At some point, though, usually when we least expect it, it hits us like a lightning bolt. This is it! Thanks for everything. I have no complaints whatsoever! All of a sudden it’s all OK and everything—the good and the bad—has its place. I don’t think it’s an intellectual knowing, though, but rather more of an embodied understanding of radical acceptance.
Our meditation practice, when correctly understood, encourages this “I have no complaints whatsoever.” As we show up to our cushion, day in and day out, we are learning to sit with everything—absolutely everything. We sit when we feel good and things are going our way. We sit when our lives feel like they’re going to shit. We sit with our happiness and joy, our grief and pain. We sit in sickness and health, youth and old age. And as our practice leaks into daily life, we will surely make mistakes there as well. But that’s OK.
A Zen master is nothing more than someone who has repeatedly screwed up and eventually learned something. We can do the same.
I am reminded of the story of a fish swimming around asking all the different fish gurus where the great ocean is. He swims around and around, searching for the great ocean, not realizing he’s already intimately part of it. No one could explain it to him; it was something he had to wake up to himself.
In the Chan tradition I studied in, my teacher would always say, “Enlightenment is an accident, and meditation makes you accident-prone.” Master Sheng Yen, the main teacher of the lineage who I unfortunately never met, used to say something similar on retreats: “Let the universe do it.”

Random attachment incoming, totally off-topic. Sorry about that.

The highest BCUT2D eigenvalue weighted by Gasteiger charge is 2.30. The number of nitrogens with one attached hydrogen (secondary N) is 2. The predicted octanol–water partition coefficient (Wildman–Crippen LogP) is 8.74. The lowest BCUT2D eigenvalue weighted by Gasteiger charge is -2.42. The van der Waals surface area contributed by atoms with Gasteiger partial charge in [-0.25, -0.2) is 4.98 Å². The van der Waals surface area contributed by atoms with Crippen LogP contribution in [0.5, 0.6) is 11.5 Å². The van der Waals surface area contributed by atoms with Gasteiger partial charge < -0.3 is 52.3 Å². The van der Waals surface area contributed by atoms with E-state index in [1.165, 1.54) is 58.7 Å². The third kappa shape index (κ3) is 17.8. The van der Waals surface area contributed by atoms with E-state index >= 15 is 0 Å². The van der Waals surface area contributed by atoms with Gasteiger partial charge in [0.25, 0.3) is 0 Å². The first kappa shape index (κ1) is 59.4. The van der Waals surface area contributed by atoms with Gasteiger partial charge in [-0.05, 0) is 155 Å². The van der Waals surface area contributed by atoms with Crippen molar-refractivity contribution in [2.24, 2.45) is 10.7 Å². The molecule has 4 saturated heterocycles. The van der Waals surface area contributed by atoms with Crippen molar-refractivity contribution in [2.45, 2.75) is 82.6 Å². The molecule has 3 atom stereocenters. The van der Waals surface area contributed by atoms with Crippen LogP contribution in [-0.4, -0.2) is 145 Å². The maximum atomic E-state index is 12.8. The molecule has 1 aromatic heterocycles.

So are you willing to take on the mantra: “Thanks for everything. I have no complaints whatsoever.”? Are you willing to let go and stop resisting your life? Could you try pausing and slowing down long enough to allow the grace of appreciation and beauty to flow through you, and even if your life is currently not full of smiles, be willing to show up anyway with balance, joy, and ease? Can you show up and hold yourself, no matter what you did wrong today, no matter how much you may have messed up, and no matter how you’re feeling at this moment? Can you show up and sit with everything and love it anyway?
I believe you can and I wish you the best of luck!